When are insulin pumps useful and how should they be used? In this video, from our Diabetes Mellitus Masterclass course, you'll learn how insulin pumps work, which patients would benefit the most from them, and which patients should not be offered an insulin pump.
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[00:00:00] For certain patients, using an insulin pump to administer their insulin may be an option. How does this work? Patients using the insulin pump, insert a small catheter under their skin connected to a pump, with a reservoir containing three days worth of fast-acting insulin. Insulin is infused continuously to provide 24-hour basal coverage. When patients eat, they determine how much mealtime insulin they will need, based on their blood sugar and what they're eating and they then enter this value into the pump, which delivers a bolus of
[00:00:30] fast-acting insulin to cover the meal. Who would benefit from an insulin pump?
Insulin pumps are good options for patients with type 1 or type 2 diabetes, who are not at goal, despite multiple daily injections. They are also an option for patients with type 1 diabetes who need greater dosing flexibility. Some patients have different basal needs at different times of day. For instance, early morning is a time of increased insulin resistance. This can cause significant fasting hyperglycemia for some people. Increasing basal insulin
[00:01:00] can help with this but then increases the risk of hypoglycemia at other times of day. With the insulin pump, you can set your early morning basal rate to be higher than at other times of day, allowing for more precise control of blood sugars. Insulin pumps are also helpful in managing blood sugars with exercise. Exercise usually results in improved insulin sensitivity and can cause hypoglycemia for some patients. They can compensate by eating, prior to or during exercise, which can increase their blood sugar
[00:01:30] giving them a cushion, for their blood sugars to drop with exercise. But this is inconvenient and for patients who are trying to maintain their weight, eating so that they can exercise, can be frustrating. With the insulin pump, patients can set a lower basal rate, during exercise, to help prevent lows without the need to increase blood sugars prior to activity. One complication of diabetes, that can be difficult to manage, is gastroparesis. This is due to nerve damage that slows the emptying of food from the stomach.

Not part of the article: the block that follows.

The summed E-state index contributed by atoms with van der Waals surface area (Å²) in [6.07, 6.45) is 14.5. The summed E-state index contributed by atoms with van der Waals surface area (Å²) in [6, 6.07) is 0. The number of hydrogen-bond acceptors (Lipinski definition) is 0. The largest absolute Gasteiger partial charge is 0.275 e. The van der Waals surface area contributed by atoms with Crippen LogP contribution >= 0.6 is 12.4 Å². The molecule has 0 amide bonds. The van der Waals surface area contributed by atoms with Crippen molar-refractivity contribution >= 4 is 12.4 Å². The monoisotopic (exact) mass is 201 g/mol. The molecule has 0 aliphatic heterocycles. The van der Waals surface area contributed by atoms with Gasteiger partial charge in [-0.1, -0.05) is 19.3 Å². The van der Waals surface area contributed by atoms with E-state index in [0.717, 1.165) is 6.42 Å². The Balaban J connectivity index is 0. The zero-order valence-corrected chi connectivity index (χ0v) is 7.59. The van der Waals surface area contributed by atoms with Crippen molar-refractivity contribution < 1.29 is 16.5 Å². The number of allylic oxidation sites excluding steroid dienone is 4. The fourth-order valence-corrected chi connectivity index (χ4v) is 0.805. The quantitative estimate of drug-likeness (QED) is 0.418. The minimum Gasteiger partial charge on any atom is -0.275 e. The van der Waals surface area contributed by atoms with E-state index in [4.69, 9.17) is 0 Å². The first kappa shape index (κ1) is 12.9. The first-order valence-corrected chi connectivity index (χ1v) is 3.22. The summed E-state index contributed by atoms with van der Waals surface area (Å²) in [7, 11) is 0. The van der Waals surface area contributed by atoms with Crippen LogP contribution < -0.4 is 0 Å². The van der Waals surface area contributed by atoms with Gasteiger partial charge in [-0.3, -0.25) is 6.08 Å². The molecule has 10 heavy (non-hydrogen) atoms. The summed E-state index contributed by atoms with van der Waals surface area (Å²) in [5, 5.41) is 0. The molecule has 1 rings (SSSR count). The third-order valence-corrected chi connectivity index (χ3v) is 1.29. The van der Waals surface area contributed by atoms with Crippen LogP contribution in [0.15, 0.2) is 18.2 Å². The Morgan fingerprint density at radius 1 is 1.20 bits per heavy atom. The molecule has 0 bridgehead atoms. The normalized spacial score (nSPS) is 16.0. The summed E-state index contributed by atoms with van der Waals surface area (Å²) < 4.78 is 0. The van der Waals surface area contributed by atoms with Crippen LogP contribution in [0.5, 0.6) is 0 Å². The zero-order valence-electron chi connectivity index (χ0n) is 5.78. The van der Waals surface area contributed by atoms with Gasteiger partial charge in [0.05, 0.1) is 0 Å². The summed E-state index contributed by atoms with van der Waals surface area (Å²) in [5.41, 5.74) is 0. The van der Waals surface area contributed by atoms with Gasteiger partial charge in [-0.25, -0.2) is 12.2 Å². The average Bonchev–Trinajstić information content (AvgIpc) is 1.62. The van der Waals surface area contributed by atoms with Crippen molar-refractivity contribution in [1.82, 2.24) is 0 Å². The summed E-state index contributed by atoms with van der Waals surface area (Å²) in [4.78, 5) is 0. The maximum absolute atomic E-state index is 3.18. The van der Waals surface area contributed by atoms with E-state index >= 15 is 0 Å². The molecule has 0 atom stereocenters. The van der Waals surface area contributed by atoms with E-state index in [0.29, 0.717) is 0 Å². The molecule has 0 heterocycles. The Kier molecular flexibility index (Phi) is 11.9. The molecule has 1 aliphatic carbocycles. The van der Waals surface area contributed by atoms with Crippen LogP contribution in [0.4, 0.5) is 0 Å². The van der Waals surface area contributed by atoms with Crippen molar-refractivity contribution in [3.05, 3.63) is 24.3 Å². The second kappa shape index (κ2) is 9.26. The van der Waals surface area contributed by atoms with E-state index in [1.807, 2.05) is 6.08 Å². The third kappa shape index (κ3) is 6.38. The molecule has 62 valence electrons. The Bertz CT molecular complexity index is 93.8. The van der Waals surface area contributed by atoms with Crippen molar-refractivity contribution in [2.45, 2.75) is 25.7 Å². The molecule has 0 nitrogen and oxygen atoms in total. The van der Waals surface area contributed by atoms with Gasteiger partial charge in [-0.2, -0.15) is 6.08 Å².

[00:02:00] This causes blood sugars to increase later than normal. An absorption of glucose into the bloodstream is delayed. This can make it difficult to match the timing of mealtime insulin with the post-meal spike in blood sugars. With an insulin pump, you can give your meal boluses over a period of several hours, which can help to better match your insulin to the delayed blood sugar increases with gastroparesis. So, who should get an insulin pump? Some people think insulin pumps will be a good option for patients who struggle with compliance.
[00:02:30] They think that the insulin pump will automate the process so the patient doesn't have to do as much and would be helpful for those patients who are struggling. However, the opposite is actually true. Good candidates for the insulin pump are typically those who are engaged with their diabetes care. Insulin pumps require frequent blood sugar checks, to ensure that your blood sugars are in the normal range. With injections, you can see that the insulin dose is being delivered. With the pump, however, problems with the catheter such as kinks or dislodgement can
[00:03:00] prevent insulin delivery and the patient won't know they didn't get the insulin, unless they see their blood sugars are rising unexpectedly. So, it's important that they're checking their blood sugars frequently throughout the day. Patients must be motivated. While the basal insulin is more automatic, with the insulin pump, the patient still needs to decide when to give their mealtime insulin, how much insulin to give, and to tell the pump to actually deliver the bolus. Who does not benefit from an insulin pump? In general, patients with an A1c over
[00:03:30] 10% have poor outcomes when started on insulin pumps. Patients with anxiety, depression or other mental illnesses that interfere with their ability to manage their diabetes are not likely to do well with an insulin pump. And patients with a history of missed appointments and poor follow-up are also unlikely candidates. The insulin pump can be a very useful technology for the correct patient but it's important that both the patient and the provider recognize their limitations and have a good understanding of what the insulin pump can and cannot do. It requires some work
[00:04:00] to prepare patients for using the insulin pump and providers should work with their patients to see if they will be good candidates before prescribing this.